I am in love with copper, with coal, iron ore and oil, too, in that order, but not gold. Honchos scored with gold last year, but now gold is coming in, even with the Middle East in flux and incindiary.
My take on gold is negative because I believe the short the dollar-long gold spread is last year's news. Why should the dollar not gain on the Euro? Our GDP is back to a normalized 3.5 percent growth rate while Euroland stagnates, maybe for several years. In purchasing power the euro is 15 percent overvalued. Stay in London or Paris on a long weekend and you'll get the picture.
Euroland can't afford to raise interest rates while ours head higher. Many of us believe a 4 percent yield on 10-year treasuries is around the corner, and our negative real interest rates in the money market end next year. We face trillion dollar deficits this year and next, so dollar bulls can't wax rambunctious as yet.
My pro-copper-coal stance is based on world-wide GDP recovery to a 4 percent rate the next couple of years. Financial speculation in copper is intensive, but it accounts for only 2 percent of normalized production. So worldwide demand, particularly China, is the motive force for prices, not Wall Street speculation.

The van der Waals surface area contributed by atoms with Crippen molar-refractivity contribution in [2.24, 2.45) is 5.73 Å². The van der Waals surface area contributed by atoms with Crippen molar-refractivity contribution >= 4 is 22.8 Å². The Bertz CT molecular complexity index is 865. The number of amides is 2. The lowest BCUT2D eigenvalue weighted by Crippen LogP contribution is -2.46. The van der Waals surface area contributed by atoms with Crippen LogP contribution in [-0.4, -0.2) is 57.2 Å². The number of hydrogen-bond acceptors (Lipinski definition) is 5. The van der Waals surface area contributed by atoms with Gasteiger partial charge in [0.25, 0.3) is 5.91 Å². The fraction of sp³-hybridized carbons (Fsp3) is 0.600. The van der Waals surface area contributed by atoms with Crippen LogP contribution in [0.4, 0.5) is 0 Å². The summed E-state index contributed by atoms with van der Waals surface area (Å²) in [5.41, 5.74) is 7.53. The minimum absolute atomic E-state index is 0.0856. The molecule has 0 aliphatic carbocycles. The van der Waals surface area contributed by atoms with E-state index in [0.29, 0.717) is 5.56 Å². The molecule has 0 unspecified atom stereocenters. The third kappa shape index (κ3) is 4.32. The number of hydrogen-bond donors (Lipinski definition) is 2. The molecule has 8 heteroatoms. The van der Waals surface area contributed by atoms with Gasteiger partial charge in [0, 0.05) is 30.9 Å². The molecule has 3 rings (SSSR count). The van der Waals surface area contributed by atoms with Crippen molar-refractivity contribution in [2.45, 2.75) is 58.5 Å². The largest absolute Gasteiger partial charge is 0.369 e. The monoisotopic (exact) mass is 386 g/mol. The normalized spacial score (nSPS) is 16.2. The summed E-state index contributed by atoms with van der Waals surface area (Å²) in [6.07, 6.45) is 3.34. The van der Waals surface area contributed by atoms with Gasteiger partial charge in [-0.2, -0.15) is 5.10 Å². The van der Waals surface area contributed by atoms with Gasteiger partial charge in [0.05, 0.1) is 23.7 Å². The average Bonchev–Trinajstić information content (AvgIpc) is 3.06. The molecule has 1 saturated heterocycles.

Years ago, new home starts in the U.S. was an important demand variable, but even with starts running under half the normalized rate, the trajectory for copper proved unstoppable.
Last summer, copper traded at $3 a pound. Now we've crossed the $4.50 level, an awesome recovery from the recession. China's infrastructure spending 40 percent of GDP was the motive power. Futures markets are instructive. With spot prices at $4.50 a pound, the intermediate term chart, like a ski slope, descends to $3.60 five years out. Disbelief in price sustainability is profound, based on the metal's historic cycliality.
Another variable is copper scrappage. There's no reuseable variable for oil and natural gas and coal, but copper scrappage accounts for approximately 20 percent of annualized production. In case you haven't noticed, any abandoned home overnight is stripped of its copper content by scavengers.
Offsetting this supply variable which going forward isn't material, production can't vary by much year-to-year. It takes a decade to bring in a major new mine, so annual incremental capacity is minimal. Shrewdly, major operators like Freeport McMoran mine high cost sites when prices spike and vice versa when demand diminishes.
Global consumption from the 2008 recession low has recovered some 10 percent and could rise over 4 percent this year vs. 2010. I'm excluding any material demand from the creation of a major exchange traded fund which needs physical possession to operate.
China's demand has risen over 13 percent, annually, these past 10 years, but some demand destruction based on current copper quotes is likely. Total global demand rebounded 11 percent last year, but is expected to rise only 4 percent in 2011, even less in outer years. This is enough to keep copper at $4.50 a pound if not higher in 2012. New mines never meet their time table.
Not only is copper production difficult to scale up, but so is coal and iron ore. For investment, the mining sector is multi-dimensional. Oil is somewhat analogous but different.